Another secret to success with Green Thumb is its revenue distribution. A majority of its sales come from higher-margin cannabis derivatives, such as oils and edibles, which are less sensitive to oversupply and pricing pressure.
Edge cloud computing
Another big trend in the latter half of 2021 that's been garnering a ton of buzz is the metaverse -- the next iteration of the internet that'll allow people to interact in a 3D virtual environment. We're in the very early stages of metaverse development. But one thing that'll be absolutely imperative to its success will be reducing latency (making sure there's minimal or no lag when users take action within these virtual environments). That's where edge cloud service providers come into play.
Edge computing is a distributed framework whose sole purpose is to bring enterprise applications and data closer to local/originating servers. Edge computing providers aim to reduce latency and ensure that content reaches end users as quickly and securely as possible. According to ReportLinker, the edge cloud-computing market is expected to grow by an annualized average of 19% between 2021 and 2026.
The most intriguing company to own in edge computing is Fastly (FSLY 0.85%). Although the company did endure a service issue in June, it's continued to build on its enterprise customer base. While significant investments and bigger headcount are weighing on the company's bottom line, it's hard to ignore adjusted gross margin that consistently comes in between 52% and 62%.
Furthermore, Fastly's dollar-based net expansion rate and average spend for enterprise customers have been trending higher. Even as many Americans got back to some semblance of normal in 2021, demand for Fastly's services continues to grow.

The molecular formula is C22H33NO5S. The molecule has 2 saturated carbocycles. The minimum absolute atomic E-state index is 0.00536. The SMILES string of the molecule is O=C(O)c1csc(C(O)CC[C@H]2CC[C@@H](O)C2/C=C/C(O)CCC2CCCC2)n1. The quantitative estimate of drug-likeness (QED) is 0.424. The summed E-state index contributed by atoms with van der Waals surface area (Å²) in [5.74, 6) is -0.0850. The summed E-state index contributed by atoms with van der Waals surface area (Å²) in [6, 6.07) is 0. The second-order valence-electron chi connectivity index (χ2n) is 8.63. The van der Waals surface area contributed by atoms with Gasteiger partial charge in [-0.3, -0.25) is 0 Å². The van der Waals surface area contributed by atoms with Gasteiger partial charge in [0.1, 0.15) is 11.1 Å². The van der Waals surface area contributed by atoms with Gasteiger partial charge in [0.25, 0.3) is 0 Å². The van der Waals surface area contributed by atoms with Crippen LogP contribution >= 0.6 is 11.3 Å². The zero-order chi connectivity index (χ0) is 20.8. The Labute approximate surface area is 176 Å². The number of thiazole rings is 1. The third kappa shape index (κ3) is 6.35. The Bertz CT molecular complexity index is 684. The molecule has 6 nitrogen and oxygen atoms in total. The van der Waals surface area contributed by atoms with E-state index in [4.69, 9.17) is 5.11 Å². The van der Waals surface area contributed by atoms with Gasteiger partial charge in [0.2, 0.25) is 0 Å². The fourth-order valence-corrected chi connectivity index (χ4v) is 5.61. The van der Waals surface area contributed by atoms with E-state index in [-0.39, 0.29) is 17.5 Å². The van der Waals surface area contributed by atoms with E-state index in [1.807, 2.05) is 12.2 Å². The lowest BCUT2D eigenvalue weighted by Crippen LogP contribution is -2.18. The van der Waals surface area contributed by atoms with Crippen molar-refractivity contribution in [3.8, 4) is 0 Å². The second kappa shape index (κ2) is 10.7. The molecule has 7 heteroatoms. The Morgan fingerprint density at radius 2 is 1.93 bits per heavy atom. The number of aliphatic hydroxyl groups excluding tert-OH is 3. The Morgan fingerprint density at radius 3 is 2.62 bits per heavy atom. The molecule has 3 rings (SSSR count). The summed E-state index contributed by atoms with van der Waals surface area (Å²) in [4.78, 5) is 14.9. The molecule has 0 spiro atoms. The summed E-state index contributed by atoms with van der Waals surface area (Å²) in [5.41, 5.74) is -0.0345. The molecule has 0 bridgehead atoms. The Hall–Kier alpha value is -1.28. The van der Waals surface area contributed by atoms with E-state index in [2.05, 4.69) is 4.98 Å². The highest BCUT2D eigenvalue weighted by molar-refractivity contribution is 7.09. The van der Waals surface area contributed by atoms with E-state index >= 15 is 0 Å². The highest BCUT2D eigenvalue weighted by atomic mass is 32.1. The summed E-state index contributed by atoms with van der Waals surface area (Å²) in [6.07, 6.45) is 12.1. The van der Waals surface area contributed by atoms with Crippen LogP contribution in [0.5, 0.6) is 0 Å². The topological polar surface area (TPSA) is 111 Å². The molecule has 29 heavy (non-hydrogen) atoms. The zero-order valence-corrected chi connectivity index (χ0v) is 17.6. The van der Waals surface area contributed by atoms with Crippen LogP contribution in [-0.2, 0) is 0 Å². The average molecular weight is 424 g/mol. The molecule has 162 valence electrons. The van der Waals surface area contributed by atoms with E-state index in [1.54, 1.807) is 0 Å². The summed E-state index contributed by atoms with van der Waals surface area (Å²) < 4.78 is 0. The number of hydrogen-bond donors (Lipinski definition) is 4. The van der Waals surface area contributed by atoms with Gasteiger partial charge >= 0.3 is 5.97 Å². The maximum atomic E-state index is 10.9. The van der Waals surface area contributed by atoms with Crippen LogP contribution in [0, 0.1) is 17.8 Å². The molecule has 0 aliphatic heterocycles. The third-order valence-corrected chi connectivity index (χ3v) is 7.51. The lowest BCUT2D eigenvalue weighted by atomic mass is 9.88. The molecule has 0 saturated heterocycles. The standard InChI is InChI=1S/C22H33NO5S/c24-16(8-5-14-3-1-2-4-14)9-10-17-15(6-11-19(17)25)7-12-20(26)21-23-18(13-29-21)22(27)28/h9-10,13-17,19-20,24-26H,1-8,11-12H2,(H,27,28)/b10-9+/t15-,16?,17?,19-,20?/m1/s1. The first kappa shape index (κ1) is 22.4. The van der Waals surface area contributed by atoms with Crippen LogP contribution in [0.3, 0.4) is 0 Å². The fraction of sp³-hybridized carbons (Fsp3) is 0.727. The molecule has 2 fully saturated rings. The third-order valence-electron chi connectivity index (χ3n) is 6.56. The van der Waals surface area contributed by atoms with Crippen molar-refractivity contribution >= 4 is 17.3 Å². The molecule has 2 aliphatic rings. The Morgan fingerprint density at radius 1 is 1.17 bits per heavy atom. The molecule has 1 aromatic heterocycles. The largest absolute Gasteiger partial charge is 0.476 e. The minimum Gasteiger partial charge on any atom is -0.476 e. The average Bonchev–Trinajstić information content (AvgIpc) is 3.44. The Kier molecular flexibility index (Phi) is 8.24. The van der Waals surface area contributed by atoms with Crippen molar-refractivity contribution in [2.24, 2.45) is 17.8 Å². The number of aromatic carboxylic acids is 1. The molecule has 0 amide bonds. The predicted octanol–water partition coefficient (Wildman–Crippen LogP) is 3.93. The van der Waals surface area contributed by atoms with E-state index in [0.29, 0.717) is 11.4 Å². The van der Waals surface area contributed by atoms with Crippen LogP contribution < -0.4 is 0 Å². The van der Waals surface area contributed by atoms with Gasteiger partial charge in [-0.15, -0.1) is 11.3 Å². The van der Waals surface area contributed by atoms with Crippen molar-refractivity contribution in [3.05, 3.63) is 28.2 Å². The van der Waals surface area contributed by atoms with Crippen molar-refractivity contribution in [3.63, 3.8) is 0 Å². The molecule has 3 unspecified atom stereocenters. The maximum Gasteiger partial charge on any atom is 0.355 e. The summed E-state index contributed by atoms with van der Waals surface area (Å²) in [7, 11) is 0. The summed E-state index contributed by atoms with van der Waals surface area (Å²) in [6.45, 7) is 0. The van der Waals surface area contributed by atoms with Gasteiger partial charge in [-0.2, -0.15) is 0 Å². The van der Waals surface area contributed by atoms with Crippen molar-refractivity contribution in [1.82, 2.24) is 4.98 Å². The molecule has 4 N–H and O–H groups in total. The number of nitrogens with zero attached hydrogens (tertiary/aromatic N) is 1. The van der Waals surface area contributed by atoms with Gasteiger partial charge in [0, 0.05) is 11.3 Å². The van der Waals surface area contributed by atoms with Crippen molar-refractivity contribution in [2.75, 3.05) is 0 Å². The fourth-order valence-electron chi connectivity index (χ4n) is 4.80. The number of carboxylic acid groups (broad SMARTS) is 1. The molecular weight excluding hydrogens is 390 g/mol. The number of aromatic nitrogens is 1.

The fourth high-growth trend begging to be bought in 2022 is anything having to do with data storage.
Prior to the pandemic, we were witnessing a pretty steady shift of enterprise and consumer data into the cloud. But since the pandemic completely disrupted the traditional workplace, there are more transactions, projects, collaboration, and innovation than ever occurring online and in the cloud. Based on a report from Grand View Research, the next-generation storage market is expected to average 12.5% annualized growth between 2019 and 2025.
Examples of companies that could benefit immensely from big-data needs are Western Digital (WDC 5.75%) and Micron Technology (MU 7.19%). Western Digital has already received a boost from the gaming industry, which needs improved memory options every time new consoles come out. But it's Western Digital's data center hardware that could be its long-term growth driver. Within a few years, the company's NAND flash solutions have become a mainstay in enterprise data centers.
Meanwhile, Micron Technology has benefited from the stay-at-home movement -- more computers and in-home electronics are being sold -- and is seeing big gains from next-gen smartphone sales and the memory-demand needs of electric vehicles. The supply chain issues associated with the pandemic, coupled with years of consolidation in the memory space, have all but ensured that oversupply and weak pricing won't get the better of Micron or its peers in 2022.